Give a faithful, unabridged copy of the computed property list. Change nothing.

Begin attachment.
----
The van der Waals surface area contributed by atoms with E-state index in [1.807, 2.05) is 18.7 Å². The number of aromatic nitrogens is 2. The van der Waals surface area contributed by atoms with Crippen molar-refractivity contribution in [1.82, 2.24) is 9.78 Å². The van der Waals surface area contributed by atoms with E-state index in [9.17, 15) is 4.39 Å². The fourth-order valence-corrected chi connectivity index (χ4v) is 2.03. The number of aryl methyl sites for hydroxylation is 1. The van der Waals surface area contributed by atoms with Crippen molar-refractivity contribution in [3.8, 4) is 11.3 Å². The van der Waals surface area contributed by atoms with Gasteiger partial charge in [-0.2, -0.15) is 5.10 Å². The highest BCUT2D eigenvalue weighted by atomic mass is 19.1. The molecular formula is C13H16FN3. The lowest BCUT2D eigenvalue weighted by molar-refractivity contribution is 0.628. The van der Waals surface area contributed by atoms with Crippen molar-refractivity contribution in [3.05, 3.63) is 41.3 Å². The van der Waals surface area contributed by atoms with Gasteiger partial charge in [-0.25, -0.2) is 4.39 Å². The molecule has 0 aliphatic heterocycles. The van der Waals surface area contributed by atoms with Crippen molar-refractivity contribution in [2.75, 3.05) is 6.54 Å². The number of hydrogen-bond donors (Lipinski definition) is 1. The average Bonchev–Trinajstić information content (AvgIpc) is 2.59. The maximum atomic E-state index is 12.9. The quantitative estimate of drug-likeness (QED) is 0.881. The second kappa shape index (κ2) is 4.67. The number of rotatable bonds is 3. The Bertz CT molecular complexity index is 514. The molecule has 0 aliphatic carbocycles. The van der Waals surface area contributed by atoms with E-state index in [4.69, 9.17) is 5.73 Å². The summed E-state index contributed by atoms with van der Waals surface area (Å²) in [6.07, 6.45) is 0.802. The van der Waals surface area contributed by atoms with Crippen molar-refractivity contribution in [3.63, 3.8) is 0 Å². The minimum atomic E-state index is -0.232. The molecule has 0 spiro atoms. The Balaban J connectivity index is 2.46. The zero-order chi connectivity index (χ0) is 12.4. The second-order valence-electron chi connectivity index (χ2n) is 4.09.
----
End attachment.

The van der Waals surface area contributed by atoms with E-state index in [1.807, 2.05) is 18.7 Å². The number of aromatic nitrogens is 2. The van der Waals surface area contributed by atoms with Crippen molar-refractivity contribution in [1.82, 2.24) is 9.78 Å². The van der Waals surface area contributed by atoms with E-state index in [9.17, 15) is 4.39 Å². The fourth-order valence-corrected chi connectivity index (χ4v) is 2.03. The number of aryl methyl sites for hydroxylation is 1. The van der Waals surface area contributed by atoms with Crippen molar-refractivity contribution in [3.8, 4) is 11.3 Å². The van der Waals surface area contributed by atoms with Gasteiger partial charge in [-0.2, -0.15) is 5.10 Å². The highest BCUT2D eigenvalue weighted by atomic mass is 19.1. The molecular formula is C13H16FN3. The lowest BCUT2D eigenvalue weighted by molar-refractivity contribution is 0.628. The van der Waals surface area contributed by atoms with Crippen molar-refractivity contribution in [3.05, 3.63) is 41.3 Å². The van der Waals surface area contributed by atoms with Gasteiger partial charge in [-0.25, -0.2) is 4.39 Å². The molecule has 0 aliphatic heterocycles. The van der Waals surface area contributed by atoms with Crippen molar-refractivity contribution in [2.75, 3.05) is 6.54 Å². The number of hydrogen-bond donors (Lipinski definition) is 1. The average Bonchev–Trinajstić information content (AvgIpc) is 2.59. The maximum atomic E-state index is 12.9. The quantitative estimate of drug-likeness (QED) is 0.881. The second kappa shape index (κ2) is 4.67. The number of rotatable bonds is 3. The Bertz CT molecular complexity index is 514. The molecule has 0 aliphatic carbocycles. The van der Waals surface area contributed by atoms with E-state index in [4.69, 9.17) is 5.73 Å². The summed E-state index contributed by atoms with van der Waals surface area (Å²) in [6.07, 6.45) is 0.802. The van der Waals surface area contributed by atoms with Crippen molar-refractivity contribution in [3.63, 3.8) is 0 Å². The minimum atomic E-state index is -0.232. The molecule has 0 spiro atoms. The Balaban J connectivity index is 2.46. The zero-order chi connectivity index (χ0) is 12.4. The second-order valence-electron chi connectivity index (χ2n) is 4.09.